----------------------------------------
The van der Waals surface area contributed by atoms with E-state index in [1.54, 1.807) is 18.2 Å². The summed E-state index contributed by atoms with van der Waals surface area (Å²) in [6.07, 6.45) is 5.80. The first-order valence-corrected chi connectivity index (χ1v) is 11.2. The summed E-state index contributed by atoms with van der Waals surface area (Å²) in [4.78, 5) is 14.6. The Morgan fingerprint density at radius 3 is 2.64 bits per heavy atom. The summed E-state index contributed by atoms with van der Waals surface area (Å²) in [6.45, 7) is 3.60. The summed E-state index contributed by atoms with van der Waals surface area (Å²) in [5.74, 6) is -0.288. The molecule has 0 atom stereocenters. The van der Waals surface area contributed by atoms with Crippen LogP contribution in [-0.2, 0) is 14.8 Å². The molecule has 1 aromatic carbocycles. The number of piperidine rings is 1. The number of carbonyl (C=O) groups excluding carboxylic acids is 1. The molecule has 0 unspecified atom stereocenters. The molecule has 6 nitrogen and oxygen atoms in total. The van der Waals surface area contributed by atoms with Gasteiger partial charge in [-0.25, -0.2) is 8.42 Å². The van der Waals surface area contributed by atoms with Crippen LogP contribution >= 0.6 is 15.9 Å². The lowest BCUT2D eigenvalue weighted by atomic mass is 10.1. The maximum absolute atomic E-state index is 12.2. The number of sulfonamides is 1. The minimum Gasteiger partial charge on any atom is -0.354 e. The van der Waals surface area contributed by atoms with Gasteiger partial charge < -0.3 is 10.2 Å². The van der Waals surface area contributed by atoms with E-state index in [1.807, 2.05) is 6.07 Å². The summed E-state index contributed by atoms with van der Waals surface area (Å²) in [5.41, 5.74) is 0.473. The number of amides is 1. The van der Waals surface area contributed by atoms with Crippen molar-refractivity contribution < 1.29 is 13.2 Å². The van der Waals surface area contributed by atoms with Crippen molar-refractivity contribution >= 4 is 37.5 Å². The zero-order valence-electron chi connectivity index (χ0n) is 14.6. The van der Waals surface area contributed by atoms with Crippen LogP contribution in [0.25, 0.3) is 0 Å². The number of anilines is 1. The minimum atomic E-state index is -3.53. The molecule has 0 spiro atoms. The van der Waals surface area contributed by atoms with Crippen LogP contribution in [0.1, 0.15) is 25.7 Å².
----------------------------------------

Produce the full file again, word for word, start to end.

The van der Waals surface area contributed by atoms with E-state index in [1.54, 1.807) is 18.2 Å². The summed E-state index contributed by atoms with van der Waals surface area (Å²) in [6.07, 6.45) is 5.80. The first-order valence-corrected chi connectivity index (χ1v) is 11.2. The summed E-state index contributed by atoms with van der Waals surface area (Å²) in [4.78, 5) is 14.6. The Morgan fingerprint density at radius 3 is 2.64 bits per heavy atom. The summed E-state index contributed by atoms with van der Waals surface area (Å²) in [6.45, 7) is 3.60. The summed E-state index contributed by atoms with van der Waals surface area (Å²) in [5.74, 6) is -0.288. The molecule has 0 atom stereocenters. The van der Waals surface area contributed by atoms with Crippen LogP contribution in [-0.2, 0) is 14.8 Å². The molecule has 1 aromatic carbocycles. The number of piperidine rings is 1. The number of carbonyl (C=O) groups excluding carboxylic acids is 1. The molecule has 0 unspecified atom stereocenters. The molecule has 6 nitrogen and oxygen atoms in total. The van der Waals surface area contributed by atoms with Gasteiger partial charge in [-0.25, -0.2) is 8.42 Å². The van der Waals surface area contributed by atoms with Crippen LogP contribution >= 0.6 is 15.9 Å². The lowest BCUT2D eigenvalue weighted by atomic mass is 10.1. The maximum absolute atomic E-state index is 12.2. The number of sulfonamides is 1. The minimum Gasteiger partial charge on any atom is -0.354 e. The van der Waals surface area contributed by atoms with Gasteiger partial charge < -0.3 is 10.2 Å². The van der Waals surface area contributed by atoms with E-state index in [1.807, 2.05) is 6.07 Å². The summed E-state index contributed by atoms with van der Waals surface area (Å²) in [5.41, 5.74) is 0.473. The number of amides is 1. The van der Waals surface area contributed by atoms with Crippen molar-refractivity contribution < 1.29 is 13.2 Å². The van der Waals surface area contributed by atoms with Crippen molar-refractivity contribution >= 4 is 37.5 Å². The zero-order valence-electron chi connectivity index (χ0n) is 14.6. The van der Waals surface area contributed by atoms with Crippen LogP contribution in [0.25, 0.3) is 0 Å². The number of anilines is 1. The minimum atomic E-state index is -3.53. The molecule has 0 spiro atoms. The van der Waals surface area contributed by atoms with Crippen LogP contribution in [0.1, 0.15) is 25.7 Å².